In Figs. 11, 12, 13, we compare the simulated and the experimental transmittance at the maximum of the filter transmission line for each method. The experimental results are in most cases smaller than the simulated values. This is due to the limitations in theoretical model as we mentioned above. Furthermore, we measured zero for the optical absorption in the considered spectral range for the involved resist materials using spectroscopic ellipsometry. Thus, our theoretical model calculations have been carried out without absorption within the resist materials. However, absorption can never be completely zero in reality. This is an additional reason for the difference in the absolute values. Figures 11, 12, 13 reveal that the simulated transmittance of three methods is between 79 and 91 %. The lowest transmitted intensity is obtained for the hybrid cavity design since the presence of SiO2 in the cavity layer affects the interference inside the cavity as discussed above. This SiO2 layer also absorbs light and, therefore, reduces the transmitted intensity of the filter transmission lines. The experimental transmittance measured for samples fabricated by three methods ranges between 55 and 93 %. Fluctuation in the experimental data and mismatch of the shapes in simulated and experimental transmittance profiles are mainly observed for the hybrid cavity and for the cavity including the novel resist. This is due to the reasons mentioned before. The cavity material mr-NIL210 might have wavelength dependent absorption which has been neglected in the simulation, this absorption could lead to the undulation presented in the experimental result in Fig. 13. In addition the surface roughness of the cavities could lead to wavelength dependent scattering. Moreover, the height variation of the imprinted cavities measured on a larger length scale, as discussed at the beginning of this paragraph, affects the transmitted intensity of the filters.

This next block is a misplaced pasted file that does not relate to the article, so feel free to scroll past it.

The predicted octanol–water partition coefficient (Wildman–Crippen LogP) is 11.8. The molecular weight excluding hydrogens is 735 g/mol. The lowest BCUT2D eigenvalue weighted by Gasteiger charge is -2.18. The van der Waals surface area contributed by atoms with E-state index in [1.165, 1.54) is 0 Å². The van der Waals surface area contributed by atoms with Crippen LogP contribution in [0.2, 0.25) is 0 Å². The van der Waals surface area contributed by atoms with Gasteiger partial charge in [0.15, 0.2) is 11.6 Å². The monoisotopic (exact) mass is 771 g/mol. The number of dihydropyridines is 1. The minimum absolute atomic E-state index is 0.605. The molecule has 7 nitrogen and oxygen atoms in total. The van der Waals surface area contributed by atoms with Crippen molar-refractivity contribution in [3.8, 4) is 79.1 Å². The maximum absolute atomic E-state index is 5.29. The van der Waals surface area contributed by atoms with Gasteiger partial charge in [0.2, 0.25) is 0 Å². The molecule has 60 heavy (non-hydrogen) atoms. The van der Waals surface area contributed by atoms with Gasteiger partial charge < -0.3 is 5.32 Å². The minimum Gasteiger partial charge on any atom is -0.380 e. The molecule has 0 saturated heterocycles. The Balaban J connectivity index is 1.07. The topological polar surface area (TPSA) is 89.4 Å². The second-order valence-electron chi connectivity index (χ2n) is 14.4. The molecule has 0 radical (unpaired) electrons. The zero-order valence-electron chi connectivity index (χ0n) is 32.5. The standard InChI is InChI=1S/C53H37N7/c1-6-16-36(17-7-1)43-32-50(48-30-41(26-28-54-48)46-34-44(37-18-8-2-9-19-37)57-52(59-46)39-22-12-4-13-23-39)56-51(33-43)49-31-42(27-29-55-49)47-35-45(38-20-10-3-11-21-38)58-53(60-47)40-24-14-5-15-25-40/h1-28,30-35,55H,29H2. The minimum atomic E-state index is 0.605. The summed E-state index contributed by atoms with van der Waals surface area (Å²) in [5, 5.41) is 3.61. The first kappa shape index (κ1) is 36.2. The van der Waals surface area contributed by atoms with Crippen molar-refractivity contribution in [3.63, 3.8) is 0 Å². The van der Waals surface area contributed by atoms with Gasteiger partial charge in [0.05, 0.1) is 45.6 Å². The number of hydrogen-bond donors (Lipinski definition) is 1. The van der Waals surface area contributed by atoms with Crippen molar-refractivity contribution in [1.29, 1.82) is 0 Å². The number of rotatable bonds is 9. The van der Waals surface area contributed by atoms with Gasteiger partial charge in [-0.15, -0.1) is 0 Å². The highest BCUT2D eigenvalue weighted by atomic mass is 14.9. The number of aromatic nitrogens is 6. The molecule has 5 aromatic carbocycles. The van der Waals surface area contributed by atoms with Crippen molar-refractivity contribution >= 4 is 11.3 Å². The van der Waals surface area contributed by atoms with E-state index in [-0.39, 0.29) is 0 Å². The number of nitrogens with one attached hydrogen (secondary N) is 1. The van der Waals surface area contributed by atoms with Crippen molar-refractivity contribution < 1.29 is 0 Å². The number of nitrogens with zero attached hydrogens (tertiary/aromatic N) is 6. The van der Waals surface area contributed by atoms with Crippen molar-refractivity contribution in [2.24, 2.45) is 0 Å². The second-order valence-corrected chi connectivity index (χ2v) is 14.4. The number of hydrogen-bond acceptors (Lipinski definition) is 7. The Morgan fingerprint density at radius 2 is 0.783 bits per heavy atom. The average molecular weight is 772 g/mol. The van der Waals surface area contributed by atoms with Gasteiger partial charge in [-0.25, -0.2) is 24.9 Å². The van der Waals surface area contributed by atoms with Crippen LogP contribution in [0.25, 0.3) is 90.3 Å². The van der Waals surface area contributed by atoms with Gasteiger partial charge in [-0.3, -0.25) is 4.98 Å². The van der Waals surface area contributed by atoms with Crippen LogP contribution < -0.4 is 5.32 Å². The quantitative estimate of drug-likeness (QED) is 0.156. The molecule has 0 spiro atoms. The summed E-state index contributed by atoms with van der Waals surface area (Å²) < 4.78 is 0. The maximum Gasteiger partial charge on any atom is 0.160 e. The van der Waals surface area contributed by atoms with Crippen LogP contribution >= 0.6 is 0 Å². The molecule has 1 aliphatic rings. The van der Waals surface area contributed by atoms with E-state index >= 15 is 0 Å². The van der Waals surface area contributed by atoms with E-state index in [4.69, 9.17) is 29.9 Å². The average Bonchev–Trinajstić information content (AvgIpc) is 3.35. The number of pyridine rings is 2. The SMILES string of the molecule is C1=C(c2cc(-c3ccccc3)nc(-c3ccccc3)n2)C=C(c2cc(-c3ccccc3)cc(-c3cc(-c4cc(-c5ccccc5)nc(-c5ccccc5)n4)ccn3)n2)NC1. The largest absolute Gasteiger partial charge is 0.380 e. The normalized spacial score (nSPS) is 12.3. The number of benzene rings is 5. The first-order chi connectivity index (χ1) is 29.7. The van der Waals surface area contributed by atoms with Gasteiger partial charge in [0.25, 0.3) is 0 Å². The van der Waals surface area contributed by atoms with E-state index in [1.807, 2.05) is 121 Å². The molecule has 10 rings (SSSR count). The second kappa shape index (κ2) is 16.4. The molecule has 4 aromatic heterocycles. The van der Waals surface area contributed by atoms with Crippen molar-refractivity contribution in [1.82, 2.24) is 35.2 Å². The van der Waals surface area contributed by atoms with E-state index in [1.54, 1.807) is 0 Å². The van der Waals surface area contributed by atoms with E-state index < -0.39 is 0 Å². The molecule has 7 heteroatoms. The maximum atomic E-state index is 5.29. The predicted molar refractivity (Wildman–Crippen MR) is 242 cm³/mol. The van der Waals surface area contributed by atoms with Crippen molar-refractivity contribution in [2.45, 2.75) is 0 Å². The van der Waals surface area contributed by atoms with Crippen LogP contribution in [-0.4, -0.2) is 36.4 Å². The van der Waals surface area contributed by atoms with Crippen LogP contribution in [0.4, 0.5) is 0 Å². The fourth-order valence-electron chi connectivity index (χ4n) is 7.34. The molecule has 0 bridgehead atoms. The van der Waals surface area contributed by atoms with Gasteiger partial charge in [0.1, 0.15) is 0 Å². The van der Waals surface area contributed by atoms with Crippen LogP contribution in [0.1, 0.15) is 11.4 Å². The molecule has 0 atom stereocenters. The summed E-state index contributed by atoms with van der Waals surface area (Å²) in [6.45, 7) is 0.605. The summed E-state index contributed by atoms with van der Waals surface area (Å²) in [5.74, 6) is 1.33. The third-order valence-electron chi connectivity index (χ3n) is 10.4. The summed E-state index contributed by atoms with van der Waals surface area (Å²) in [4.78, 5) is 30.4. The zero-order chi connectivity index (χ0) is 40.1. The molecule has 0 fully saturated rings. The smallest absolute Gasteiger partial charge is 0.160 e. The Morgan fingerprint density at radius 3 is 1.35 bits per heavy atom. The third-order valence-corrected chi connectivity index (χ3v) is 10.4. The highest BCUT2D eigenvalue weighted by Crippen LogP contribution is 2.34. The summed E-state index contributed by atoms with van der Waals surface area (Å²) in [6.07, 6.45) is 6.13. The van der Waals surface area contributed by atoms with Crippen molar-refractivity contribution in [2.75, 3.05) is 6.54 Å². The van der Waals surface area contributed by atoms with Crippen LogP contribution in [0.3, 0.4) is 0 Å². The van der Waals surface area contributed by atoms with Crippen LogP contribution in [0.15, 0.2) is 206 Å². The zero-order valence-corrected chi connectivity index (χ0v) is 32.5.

Fig. 11
figure 11

Comparison of simulated and experimental transmittance of the FP filter lines. The filters have been fabricated using multiple spin coating for the cavity layer

Fig. 12
figure 12